Every week I receive lots of letters from women complaining that their boyfriends or husbands are engaged in a little online lust-fest. Is cybersex really cheating? Does it mean he loves me less? Is looking at porn on the Internet as bad as flirting with someone anonymously in a chat room?
Most of the women who write to me believe that cybersex is cheating. Here's the rub: a surprising number of men (54% in fact, according to Divorce Magazine,) believe it's not.
Sure, typing words on a keyboard is not exactly the same thing as making out with a stranger in a bar after too many cosmopolitans, or sleeping with a coworker on a business trip. Unfortunately, what women seem to understand that men frequently do not is that online relationships mean intimacy between two real people, whether they are in the same room (or Jacuzzi) or not.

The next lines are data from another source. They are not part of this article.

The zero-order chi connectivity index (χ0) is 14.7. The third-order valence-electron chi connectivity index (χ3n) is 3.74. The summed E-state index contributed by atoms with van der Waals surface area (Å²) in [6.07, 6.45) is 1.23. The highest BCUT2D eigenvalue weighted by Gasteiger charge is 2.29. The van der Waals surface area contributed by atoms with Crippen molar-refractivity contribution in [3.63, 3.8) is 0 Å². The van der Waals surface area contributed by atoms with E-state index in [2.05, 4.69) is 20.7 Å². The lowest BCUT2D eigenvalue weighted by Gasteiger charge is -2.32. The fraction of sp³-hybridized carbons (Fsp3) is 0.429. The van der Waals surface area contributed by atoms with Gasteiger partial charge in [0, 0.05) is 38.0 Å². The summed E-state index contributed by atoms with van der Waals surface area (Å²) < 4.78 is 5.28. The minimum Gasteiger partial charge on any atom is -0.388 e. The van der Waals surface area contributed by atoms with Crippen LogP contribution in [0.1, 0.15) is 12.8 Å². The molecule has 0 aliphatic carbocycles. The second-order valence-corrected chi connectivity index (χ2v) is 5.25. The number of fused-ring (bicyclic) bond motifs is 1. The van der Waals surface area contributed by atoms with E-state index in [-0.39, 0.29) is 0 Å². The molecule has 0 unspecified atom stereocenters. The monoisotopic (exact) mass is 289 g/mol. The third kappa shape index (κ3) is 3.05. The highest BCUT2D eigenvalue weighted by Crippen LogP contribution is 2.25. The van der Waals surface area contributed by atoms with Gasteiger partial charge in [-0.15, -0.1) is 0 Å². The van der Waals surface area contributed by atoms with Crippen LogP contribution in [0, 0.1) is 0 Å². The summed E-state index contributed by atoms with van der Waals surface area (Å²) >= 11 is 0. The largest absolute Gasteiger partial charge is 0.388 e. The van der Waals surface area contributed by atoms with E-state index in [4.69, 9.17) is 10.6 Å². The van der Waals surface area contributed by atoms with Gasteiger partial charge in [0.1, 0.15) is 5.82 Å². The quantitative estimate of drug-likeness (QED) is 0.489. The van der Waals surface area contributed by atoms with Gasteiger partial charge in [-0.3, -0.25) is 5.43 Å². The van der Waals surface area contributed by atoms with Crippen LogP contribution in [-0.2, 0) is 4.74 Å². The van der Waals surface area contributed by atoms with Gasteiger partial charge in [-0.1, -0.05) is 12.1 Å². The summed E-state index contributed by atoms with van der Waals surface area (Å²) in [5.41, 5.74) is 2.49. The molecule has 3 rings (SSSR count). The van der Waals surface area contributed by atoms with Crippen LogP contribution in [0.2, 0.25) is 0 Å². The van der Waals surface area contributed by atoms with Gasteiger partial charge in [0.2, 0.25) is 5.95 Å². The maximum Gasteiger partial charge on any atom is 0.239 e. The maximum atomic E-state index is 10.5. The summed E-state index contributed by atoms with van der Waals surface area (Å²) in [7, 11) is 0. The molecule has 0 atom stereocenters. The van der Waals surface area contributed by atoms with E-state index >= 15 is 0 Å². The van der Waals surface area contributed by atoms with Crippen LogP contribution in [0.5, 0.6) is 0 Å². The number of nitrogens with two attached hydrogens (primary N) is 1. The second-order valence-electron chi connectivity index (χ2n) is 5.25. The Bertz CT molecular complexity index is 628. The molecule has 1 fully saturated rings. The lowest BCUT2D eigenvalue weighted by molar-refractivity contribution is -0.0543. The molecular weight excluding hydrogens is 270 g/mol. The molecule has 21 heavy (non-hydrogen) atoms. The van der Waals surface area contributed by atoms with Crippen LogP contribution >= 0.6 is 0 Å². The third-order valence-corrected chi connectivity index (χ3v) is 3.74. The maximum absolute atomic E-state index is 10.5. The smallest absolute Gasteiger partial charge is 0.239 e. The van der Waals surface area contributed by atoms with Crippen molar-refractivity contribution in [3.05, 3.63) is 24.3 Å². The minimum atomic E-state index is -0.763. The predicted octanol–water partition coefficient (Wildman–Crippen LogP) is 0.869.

Lots of guys use Internet flirting or cybersex as a sort of interactive girly magazine, and frankly, they leave their emotions at the bathroom door. The problem is that to women, both the woman in their lives and the woman on the other end of the DSL, the interaction is real. A cyber-relationship holds promise, and to a wife or girlfriend that promise feels like a very real threat.
There's more. According to recent studies, (Greenfield and Rivet - Internet Use & Abuse Survey 1999) evidence proves there is a high correlation between online cybersex and subsequent real-time sexual affairs. The same study stated that a whopping 31% of people have had an online conversation that has led to real-time sex.
Which means that cybersex, whether you think of it as cheating or not, poses a real hazard to relationships.
So, what can you do to protect your relationship against cyber-nooky? Well, your best defense is to let your partner know exactly what your position is. He'll either respect your feelings, or he won't. (Which is telling in itself.) But either way, you'll know where you stand, and exactly the type of person you're with.